From the Ground Up: Soggy, rainy conditions are stressing plants

flooding yard garden field iowa

Water extremes are starting to become the norm in Iowa. It is important to know what to do to counter the side effects of drought as well as excess water. Linn County Master Gardener Lisa Slattery fills you in on what to expect with all this moisture.

Q :What are the effects of too much moisture in our gardens and landscapes?
A : Rain barrels across Eastern Iowa are full and not too many gardeners have had to get out a hose.

The cooler temperatures have helped with utility bills, but all this excess rain and low temps are causing stress to our yards and gardens. Gardeners are noticing slow growth, spotting of plant leaves, rotting seeds, roots and stressed out trees. Fungus, bacteria and some annoying insects thrive in wet conditions. Plus, it's a doublepunch on our trees following last year's excessive dryness and high temperatures.

Many trees are showing signs of suffering the loss of what are called the fine roots or new roots that take in moisture. These fine roots dried up and died last year with no rain and excessively high temperatures. Without fine roots, trees can't take in adequate moisture, even though there is plenty. ISU Extension arborists expect to see adverse conditions that will affect tree canopies this year. There are already reports of leaf drop which is due to Anthracnose, a common fungal disease of trees in Iowa which affectsash, sycamore, maple, oak and walnut trees. Anthracnose thrives in cool, rainy weather.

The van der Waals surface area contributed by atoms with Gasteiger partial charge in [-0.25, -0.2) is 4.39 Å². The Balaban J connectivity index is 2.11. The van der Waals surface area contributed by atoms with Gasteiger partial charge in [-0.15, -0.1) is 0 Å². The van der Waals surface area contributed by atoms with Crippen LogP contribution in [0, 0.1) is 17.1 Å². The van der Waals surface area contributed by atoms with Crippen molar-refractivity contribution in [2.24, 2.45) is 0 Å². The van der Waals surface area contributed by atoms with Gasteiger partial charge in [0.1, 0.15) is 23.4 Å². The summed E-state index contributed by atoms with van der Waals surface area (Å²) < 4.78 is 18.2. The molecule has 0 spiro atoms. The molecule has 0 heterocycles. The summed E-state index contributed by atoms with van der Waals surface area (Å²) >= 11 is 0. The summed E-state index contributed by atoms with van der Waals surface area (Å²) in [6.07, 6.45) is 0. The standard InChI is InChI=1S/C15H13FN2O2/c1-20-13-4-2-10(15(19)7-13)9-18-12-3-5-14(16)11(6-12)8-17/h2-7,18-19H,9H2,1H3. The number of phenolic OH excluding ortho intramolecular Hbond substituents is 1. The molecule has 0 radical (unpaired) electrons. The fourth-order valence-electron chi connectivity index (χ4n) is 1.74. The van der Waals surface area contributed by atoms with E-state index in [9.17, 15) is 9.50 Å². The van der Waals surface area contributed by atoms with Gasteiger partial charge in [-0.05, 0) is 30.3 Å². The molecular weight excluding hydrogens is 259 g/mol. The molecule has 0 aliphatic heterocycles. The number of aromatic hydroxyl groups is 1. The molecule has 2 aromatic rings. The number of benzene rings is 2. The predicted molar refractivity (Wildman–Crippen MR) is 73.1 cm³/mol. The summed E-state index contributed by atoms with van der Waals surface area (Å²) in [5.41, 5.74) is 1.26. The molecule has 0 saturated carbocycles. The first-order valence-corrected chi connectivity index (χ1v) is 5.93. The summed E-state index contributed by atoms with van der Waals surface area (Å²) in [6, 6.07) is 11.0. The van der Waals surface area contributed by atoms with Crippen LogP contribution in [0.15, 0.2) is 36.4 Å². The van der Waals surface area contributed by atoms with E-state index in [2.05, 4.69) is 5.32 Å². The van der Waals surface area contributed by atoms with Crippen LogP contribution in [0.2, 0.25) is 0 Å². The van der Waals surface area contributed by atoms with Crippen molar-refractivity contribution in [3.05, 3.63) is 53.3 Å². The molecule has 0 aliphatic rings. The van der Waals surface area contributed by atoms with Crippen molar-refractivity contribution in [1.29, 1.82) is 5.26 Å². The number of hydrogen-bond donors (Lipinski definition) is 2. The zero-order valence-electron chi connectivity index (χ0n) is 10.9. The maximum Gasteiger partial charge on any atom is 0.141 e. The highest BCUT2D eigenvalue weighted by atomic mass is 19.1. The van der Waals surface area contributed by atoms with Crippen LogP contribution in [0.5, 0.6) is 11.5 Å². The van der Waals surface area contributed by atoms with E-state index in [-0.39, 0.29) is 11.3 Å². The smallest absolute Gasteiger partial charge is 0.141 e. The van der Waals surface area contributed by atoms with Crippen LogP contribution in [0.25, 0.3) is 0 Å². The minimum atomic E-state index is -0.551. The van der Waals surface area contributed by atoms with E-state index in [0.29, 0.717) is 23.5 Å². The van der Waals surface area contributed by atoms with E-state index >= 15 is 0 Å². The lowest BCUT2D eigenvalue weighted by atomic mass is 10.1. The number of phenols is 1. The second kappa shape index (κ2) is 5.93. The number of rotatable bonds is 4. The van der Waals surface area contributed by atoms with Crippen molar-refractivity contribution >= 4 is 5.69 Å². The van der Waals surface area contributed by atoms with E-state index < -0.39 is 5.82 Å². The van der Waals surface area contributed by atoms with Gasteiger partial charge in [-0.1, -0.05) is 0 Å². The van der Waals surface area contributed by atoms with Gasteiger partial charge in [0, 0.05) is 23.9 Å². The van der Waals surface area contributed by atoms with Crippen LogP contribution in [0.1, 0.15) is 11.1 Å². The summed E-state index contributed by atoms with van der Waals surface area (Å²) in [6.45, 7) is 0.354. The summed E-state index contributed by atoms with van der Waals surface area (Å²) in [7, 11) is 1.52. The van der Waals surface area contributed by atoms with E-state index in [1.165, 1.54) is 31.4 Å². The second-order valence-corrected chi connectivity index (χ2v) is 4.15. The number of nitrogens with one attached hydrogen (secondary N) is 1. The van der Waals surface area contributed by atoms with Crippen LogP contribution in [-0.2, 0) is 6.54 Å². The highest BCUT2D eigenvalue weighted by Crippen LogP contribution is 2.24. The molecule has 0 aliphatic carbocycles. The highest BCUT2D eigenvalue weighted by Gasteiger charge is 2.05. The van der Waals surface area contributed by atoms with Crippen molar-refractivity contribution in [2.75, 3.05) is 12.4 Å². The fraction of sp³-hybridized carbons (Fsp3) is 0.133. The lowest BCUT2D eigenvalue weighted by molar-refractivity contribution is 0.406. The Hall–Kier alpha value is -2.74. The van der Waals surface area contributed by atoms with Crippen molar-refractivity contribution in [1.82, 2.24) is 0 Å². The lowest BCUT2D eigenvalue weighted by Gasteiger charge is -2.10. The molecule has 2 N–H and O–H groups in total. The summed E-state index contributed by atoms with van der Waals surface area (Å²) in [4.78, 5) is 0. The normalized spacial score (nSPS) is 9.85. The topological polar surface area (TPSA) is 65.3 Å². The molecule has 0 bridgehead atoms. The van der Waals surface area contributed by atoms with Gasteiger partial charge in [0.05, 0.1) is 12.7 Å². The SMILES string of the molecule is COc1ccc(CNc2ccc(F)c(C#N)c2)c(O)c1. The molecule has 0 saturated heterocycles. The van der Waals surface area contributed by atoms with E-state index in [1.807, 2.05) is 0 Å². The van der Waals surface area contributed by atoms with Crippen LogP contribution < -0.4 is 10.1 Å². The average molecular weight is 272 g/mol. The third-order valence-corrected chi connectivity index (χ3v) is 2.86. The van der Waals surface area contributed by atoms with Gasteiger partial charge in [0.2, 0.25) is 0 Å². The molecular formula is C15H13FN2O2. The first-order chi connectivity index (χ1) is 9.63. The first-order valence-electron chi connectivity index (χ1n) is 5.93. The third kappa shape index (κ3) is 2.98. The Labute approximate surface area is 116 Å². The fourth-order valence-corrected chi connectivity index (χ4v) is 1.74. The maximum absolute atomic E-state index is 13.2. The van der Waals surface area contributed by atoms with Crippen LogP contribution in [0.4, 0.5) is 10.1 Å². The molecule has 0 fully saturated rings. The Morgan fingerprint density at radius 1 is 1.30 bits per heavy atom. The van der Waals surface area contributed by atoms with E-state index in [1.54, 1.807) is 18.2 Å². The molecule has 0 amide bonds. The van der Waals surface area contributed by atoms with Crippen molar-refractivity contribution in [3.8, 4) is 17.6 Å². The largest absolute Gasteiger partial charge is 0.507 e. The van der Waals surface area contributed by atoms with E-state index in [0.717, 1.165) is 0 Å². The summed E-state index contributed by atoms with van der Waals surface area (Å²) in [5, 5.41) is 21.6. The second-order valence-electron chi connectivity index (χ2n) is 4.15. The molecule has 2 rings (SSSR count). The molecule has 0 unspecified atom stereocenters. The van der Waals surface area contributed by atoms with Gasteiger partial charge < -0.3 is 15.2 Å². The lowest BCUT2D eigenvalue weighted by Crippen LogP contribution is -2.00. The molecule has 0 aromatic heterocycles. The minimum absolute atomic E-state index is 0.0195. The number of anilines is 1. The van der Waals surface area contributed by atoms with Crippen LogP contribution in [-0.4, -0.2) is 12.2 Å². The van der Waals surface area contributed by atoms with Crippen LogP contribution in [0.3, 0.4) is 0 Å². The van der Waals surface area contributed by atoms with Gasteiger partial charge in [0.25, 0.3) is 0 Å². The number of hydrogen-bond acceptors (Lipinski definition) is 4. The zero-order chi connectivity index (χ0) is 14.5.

ISU also expects to see more fungal diseases of fruit trees and spruces, as well as more rust type diseases on crab trees.

Conifers throughout our area are really stressed after several years of too much moisture, last year's drought and this year's cool wet spring. When conifers get too much water, their roots don't take in proper oxygen. This is referred to as 'wet feet' which will invite fungal diseases in many conifer varieties including Black Hills spruce, White fir and Arbor Vitae.

Vegetable gardens are also target for fungal diseases.

There are several fungus spores and bacteria that thrive in wet cool conditions, affecting almost every type of vegetable. Black Spot and Gray Spot disease infects 'brassicas' or cabbage, cauliflower, broccoli and brussel sprouts.

Early Blight and Septoria Leaf Spot are common fungal diseases of tomatoes. This year, tomato plants haven't grown much yet, making them more susceptible to fungal damage.

Garden slugs also thrive in wet conditions. So do some bothersome insects such as mosquitoes and gnats. Even though slugs are not considered insects, they require moist soil in which to lay their eggs and cool, moist, sheltered sites to hide during the day.

Mosquitoes lay eggs in standing water.

Mushrooms are also popping up in lawns and gardens.

But they will stop growing when the weather dries up and they don't cause permanent damage.

Most lawns should survive wet conditions; just avoid mowing wet lawns which leads to compacting your soil and spreading fungus. Lawns that have been flooded may not survive since standing water will drown grass roots, which require air to survive.

Lawns may be more susceptible to rust this year, but that should not permanently hurt the lawn. 

Questions on gardening? Contact Elizabeth Ward, 





article first appeared in The Cedar Rapids Gazette on June 16, 2013

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